Downtown Muskogee has a range of architectural styles and typologies dating back from before statehood to the present day. There are excellent examples of buildings from the Territorial Era, the Classical Revival, the Mid-Century Modern Period, and Post-Modern Kitsch. What follows is a quick survey of some of the salient features of these styles and how they may inform recommendations or guidelines for the downtown plan.
The Territorial Era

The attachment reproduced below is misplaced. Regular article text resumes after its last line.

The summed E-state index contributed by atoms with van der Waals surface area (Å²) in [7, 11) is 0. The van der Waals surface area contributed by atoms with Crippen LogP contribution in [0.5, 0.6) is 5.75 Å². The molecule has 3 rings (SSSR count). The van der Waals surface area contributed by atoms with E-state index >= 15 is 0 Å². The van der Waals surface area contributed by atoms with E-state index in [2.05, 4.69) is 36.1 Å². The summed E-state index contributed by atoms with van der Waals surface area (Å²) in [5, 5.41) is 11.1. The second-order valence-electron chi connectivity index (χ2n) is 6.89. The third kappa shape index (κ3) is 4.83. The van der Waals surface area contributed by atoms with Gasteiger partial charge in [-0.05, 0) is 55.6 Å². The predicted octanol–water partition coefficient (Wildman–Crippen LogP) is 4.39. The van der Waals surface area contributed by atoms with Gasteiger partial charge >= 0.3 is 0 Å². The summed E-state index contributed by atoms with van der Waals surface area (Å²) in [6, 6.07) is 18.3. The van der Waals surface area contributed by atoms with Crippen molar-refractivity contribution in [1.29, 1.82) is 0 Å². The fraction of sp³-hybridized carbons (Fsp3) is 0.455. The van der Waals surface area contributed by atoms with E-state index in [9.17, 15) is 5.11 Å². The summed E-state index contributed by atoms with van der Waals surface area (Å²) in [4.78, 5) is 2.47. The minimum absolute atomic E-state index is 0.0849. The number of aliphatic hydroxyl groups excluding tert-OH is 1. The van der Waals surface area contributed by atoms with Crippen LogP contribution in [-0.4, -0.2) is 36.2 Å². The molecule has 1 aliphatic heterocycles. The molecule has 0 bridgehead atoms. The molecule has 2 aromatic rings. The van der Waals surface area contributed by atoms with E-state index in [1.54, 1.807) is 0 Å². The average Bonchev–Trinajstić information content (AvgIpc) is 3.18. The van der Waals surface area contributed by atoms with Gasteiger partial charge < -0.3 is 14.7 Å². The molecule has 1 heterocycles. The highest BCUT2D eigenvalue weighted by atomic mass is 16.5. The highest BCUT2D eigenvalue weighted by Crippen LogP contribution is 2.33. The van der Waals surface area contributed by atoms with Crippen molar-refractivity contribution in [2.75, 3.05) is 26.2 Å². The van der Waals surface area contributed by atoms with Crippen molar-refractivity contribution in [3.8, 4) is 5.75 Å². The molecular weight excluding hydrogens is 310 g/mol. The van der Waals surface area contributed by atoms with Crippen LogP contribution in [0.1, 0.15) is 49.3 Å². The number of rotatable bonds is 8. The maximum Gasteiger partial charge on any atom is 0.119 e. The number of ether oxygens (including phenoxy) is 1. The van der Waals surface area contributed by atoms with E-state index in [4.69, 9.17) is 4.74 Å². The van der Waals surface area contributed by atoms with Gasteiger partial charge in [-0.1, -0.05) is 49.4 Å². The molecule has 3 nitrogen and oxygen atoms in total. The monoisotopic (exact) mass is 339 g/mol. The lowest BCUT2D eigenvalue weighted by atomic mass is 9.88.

Commercial buildings built before statehood belong to the Territorial Era, but many commercial buildings built after statehood and before World War II share the same characteristics. Territorial Era buildings tend to have simple prismatic geometries. Their primary typology is the ancient form of the insula. Some were designed by architects like Joseph Foucart, but most were conceived by craftsmen and builders. The preponderance ranges from one to three stories, but there are a few mid-rise examples like the Manhattan Building and the Surety Building. The majority of the multi-story structures are mixed-use with offices or apartments above storefronts. Most are built to the property line with no setback, but there are some, like the Severs Block, that are freestanding. Load bearing masonry is the predominant construction type with a variety of materials, including wood, steel, concrete and structural clay tiles used for floors and roofs. Commercial buildings generally had flat roofs, while long-span buildings like churches had pitches for rafters or trusses. The brick and stone facades are divided into base, capital, and shaft sections with more elaborate buildings having ornamented parapets or overhanging cornices at the second story and roof levels. Architects and builders at the time often used regulating lines, diagonal lines that insure good proportions, resulting in a visual balance between horizontal and vertical emphasis. Large display windows made from plate glass, at that time a major innovation, dominate the ground floor street level wall. Awnings and canopies were often added for shade and protection from the elements. Ground floor heights were often twelve to fifteen feet with clerestory windows to provide light and ventilation deep into the interior space. The recently restored Hoopes Hardware and Pinon Creek Storefronts are excellent examples of this pattern.